“District 4 is where we want to be and the move will happen when we find the right space,” said Patrick, who added that a public school building could be an option. “We’ve been in contact with the DOE, but we’re also looking at private spaces. We just don’t know.”

a 'meaningful' education?

How a Colorado court case could change how public schools everywhere serve students with special needs

Dougco headquarters in Castle Rock (John Leyba/The Denver Post).

The U.S. Supreme Court on Wednesday grappled with the question of what kind of education public schools must provide students with disabilities, hearing arguments in a case that originated with a complaint against a suburban Denver school district and that could have profound implications nationwide.

The case involves a student diagnosed with autism and attention deficit/hyperactive disorder. His parents pulled him out of his Douglas County elementary school, saying he wasn’t making enough progress and the district’s response was lacking.

They enrolled the boy in a private school for children with autism and asked the district to reimburse them for the tuition, arguing their son was due a “free appropriate public education” as required by the 1975 Individuals with Disabilities Education Act.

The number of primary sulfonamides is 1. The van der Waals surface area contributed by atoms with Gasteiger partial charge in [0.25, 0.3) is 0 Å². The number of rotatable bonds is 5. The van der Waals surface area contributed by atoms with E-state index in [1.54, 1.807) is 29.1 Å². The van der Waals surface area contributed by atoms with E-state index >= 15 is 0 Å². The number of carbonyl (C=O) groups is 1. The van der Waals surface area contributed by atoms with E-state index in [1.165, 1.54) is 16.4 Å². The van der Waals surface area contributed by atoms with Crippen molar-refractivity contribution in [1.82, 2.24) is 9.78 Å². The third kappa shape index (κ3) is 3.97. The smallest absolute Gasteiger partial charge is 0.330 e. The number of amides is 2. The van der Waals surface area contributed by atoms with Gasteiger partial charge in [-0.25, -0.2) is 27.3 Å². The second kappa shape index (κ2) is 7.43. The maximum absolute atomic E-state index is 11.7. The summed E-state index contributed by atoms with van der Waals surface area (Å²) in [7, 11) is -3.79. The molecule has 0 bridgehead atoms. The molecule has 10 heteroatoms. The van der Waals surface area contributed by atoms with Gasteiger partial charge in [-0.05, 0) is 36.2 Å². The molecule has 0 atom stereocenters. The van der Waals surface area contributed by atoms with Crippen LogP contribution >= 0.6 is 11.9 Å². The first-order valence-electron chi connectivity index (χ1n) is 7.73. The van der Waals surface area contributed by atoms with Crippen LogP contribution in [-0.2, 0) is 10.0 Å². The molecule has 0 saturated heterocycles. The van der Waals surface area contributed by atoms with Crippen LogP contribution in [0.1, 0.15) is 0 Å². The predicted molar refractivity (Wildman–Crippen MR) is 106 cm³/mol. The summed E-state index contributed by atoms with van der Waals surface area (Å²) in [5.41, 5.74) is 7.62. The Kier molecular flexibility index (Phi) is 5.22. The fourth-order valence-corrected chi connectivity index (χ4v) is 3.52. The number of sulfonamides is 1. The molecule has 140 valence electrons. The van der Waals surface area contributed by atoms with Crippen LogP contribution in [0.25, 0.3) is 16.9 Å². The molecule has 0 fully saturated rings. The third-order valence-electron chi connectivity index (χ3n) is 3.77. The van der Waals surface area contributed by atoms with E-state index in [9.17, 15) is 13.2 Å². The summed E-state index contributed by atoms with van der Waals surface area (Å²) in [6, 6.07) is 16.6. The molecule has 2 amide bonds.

The law spells out the requirements states must meet to receive federal money to educate special-needs students. The district declined, saying it had met the standard of the law.

The family eventually filed a lawsuit against the district. Lower courts all sided with the district, reasoning that it had provided the child “some” educational benefit — the standard cited in the federal statute at issue.

Lower courts across the nation have varied in their definition of the proper standard. The high court arguments Wednesday centered on whether “some” benefit was good enough, or whether special-needs students deserve a more “meaningful” benefit.

Jeffrey Fisher, an attorney for the boy’s family, told the justices that as a general rule, individualized education plans for special education students should include “a level of educational services designed to allow the child to progress from grade to grade in the general curriculum.”

Throughout the arguments, the justices expressed frustration with what Justice Samuel Alito described as “a blizzard of words” that the law and courts have used to define what’s appropriate for special needs students.

Chief Justice John Roberts said regardless of the term used, “the whole package has got to be helpful enough to allow the student to keep up with his peers.”

Neal Katyal, an attorney for the school district, argued that providing children “some benefit” is a reasonable standard.